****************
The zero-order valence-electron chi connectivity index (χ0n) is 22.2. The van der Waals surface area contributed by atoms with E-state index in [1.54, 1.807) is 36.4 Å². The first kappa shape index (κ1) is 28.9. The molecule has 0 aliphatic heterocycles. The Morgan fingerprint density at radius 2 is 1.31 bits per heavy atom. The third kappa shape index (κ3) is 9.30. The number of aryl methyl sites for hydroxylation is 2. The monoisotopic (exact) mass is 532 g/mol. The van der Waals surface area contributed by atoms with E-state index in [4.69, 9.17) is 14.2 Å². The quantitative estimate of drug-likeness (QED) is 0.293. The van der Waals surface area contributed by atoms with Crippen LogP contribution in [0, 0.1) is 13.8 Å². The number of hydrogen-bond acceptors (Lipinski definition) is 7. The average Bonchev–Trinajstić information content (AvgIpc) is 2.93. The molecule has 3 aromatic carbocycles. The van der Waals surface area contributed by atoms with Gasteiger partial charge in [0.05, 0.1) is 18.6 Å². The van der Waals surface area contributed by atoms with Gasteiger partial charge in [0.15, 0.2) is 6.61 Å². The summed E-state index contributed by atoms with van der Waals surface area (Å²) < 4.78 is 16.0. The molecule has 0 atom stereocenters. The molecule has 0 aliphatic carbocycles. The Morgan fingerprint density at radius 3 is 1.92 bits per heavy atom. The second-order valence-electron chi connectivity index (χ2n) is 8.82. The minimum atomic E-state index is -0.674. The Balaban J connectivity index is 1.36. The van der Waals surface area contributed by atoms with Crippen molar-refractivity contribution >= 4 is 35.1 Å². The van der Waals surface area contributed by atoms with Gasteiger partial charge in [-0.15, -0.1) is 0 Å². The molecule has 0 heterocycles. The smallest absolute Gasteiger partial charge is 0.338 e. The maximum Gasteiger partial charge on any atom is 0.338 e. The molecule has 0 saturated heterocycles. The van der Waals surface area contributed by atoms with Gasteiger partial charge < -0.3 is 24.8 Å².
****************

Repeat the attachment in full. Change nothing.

The zero-order valence-electron chi connectivity index (χ0n) is 22.2. The van der Waals surface area contributed by atoms with E-state index in [1.54, 1.807) is 36.4 Å². The first kappa shape index (κ1) is 28.9. The molecule has 0 aliphatic heterocycles. The Morgan fingerprint density at radius 2 is 1.31 bits per heavy atom. The third kappa shape index (κ3) is 9.30. The number of aryl methyl sites for hydroxylation is 2. The monoisotopic (exact) mass is 532 g/mol. The van der Waals surface area contributed by atoms with E-state index in [4.69, 9.17) is 14.2 Å². The quantitative estimate of drug-likeness (QED) is 0.293. The van der Waals surface area contributed by atoms with Crippen LogP contribution in [0, 0.1) is 13.8 Å². The number of hydrogen-bond acceptors (Lipinski definition) is 7. The average Bonchev–Trinajstić information content (AvgIpc) is 2.93. The molecule has 3 aromatic carbocycles. The van der Waals surface area contributed by atoms with Gasteiger partial charge in [0.05, 0.1) is 18.6 Å². The van der Waals surface area contributed by atoms with Gasteiger partial charge in [0.15, 0.2) is 6.61 Å². The summed E-state index contributed by atoms with van der Waals surface area (Å²) < 4.78 is 16.0. The molecule has 0 atom stereocenters. The molecule has 0 aliphatic carbocycles. The Morgan fingerprint density at radius 3 is 1.92 bits per heavy atom. The second-order valence-electron chi connectivity index (χ2n) is 8.82. The minimum atomic E-state index is -0.674. The Balaban J connectivity index is 1.36. The van der Waals surface area contributed by atoms with Crippen molar-refractivity contribution >= 4 is 35.1 Å². The van der Waals surface area contributed by atoms with Gasteiger partial charge in [-0.15, -0.1) is 0 Å². The molecule has 0 heterocycles. The smallest absolute Gasteiger partial charge is 0.338 e. The maximum Gasteiger partial charge on any atom is 0.338 e. The molecule has 0 saturated heterocycles. The van der Waals surface area contributed by atoms with Gasteiger partial charge < -0.3 is 24.8 Å².